Brian's Answer

      "In my last role, I used SAP to book journal entries and run queries. As an independent contractor, I also used Quickbooks to complete monthly bookkeeping for various clients. I used that software to book journal entries, complete bank reconciliations, run monthly reports and invoice customers. Since I have an underlying understanding of accounting, I am easily able to learn new software packages."

  15. 15.

    What are some of the most common accepted methods of depreciation?

      Depreciation expense is the recognition of the portion of a fixed asset that has been consumed in the current period. There are multiple accepted methods of depreciation, and the interviewer is testing whether you have knowledge of some of the most common methods.

      Brian's Answer

      "There are multiple methods for depreciating an asset. The most common method for financial reporting is the straight line method, where depreciation expense is recognized evenly over the life of the asset. Another common method is the declining balance method, where more expense is recognized earlier in the useful life of the asset than towards the end. The IRS allows for special depreciation methods, including Section 179 expense and half-year conventions."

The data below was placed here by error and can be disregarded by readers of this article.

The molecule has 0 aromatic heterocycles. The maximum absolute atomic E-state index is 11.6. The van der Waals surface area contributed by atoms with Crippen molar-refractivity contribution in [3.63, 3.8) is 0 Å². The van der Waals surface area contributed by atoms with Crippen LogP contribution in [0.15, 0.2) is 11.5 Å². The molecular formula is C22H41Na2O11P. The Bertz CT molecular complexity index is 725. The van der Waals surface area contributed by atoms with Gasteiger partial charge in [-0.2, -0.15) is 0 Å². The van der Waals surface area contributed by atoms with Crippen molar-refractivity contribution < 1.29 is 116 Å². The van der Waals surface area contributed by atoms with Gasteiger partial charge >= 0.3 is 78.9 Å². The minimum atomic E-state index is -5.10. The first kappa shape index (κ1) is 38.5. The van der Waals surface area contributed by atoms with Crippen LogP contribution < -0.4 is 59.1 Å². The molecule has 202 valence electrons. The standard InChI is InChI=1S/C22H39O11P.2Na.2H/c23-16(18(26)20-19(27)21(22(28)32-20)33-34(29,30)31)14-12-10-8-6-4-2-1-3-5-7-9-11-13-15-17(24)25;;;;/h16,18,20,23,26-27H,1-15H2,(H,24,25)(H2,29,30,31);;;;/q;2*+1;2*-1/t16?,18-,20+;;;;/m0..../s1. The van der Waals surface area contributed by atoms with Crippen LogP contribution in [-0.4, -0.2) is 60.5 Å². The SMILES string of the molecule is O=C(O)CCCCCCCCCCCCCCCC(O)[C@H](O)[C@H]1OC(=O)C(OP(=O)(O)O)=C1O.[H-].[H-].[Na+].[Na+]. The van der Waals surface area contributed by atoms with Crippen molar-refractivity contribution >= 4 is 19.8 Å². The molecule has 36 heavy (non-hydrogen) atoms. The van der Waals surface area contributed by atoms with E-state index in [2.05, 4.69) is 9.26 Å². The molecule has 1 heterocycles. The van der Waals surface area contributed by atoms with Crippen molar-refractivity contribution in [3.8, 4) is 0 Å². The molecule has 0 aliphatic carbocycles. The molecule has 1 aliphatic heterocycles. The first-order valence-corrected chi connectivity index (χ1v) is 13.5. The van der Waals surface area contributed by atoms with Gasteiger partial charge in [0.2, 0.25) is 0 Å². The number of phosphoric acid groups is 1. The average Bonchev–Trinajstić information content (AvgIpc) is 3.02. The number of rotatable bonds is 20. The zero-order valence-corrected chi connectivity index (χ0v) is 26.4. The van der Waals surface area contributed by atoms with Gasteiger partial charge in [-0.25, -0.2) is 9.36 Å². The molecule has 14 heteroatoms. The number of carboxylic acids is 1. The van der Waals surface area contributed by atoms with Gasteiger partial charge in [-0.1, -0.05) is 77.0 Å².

16. 16.

    What qualities or skills do you believe a good tax analyst should possess?

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  17. 17.

    What would you do if you discovered there were accounting transactions that were suspicious or questionable?

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  18. 18.

    How would you interact with our organization’s external auditors?

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  19. 19.

    The tax department interacts frequently with other departments. What are some of the ways that you can show professionalism when representing our department?

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  20. 20.

    What are permanent and temporary tax differences?

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  21. 21.

    How are C-Corporations taxed differently than S-Corporations?

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  22. 22.

    What are some methods you use to self-review your work?

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  23. 23.

    What do you do when you don’t know the answer to something?

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  24. 24.

    What is a deferred tax liability?

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  25. 25.

    What are examples of different types of taxes a company must pay?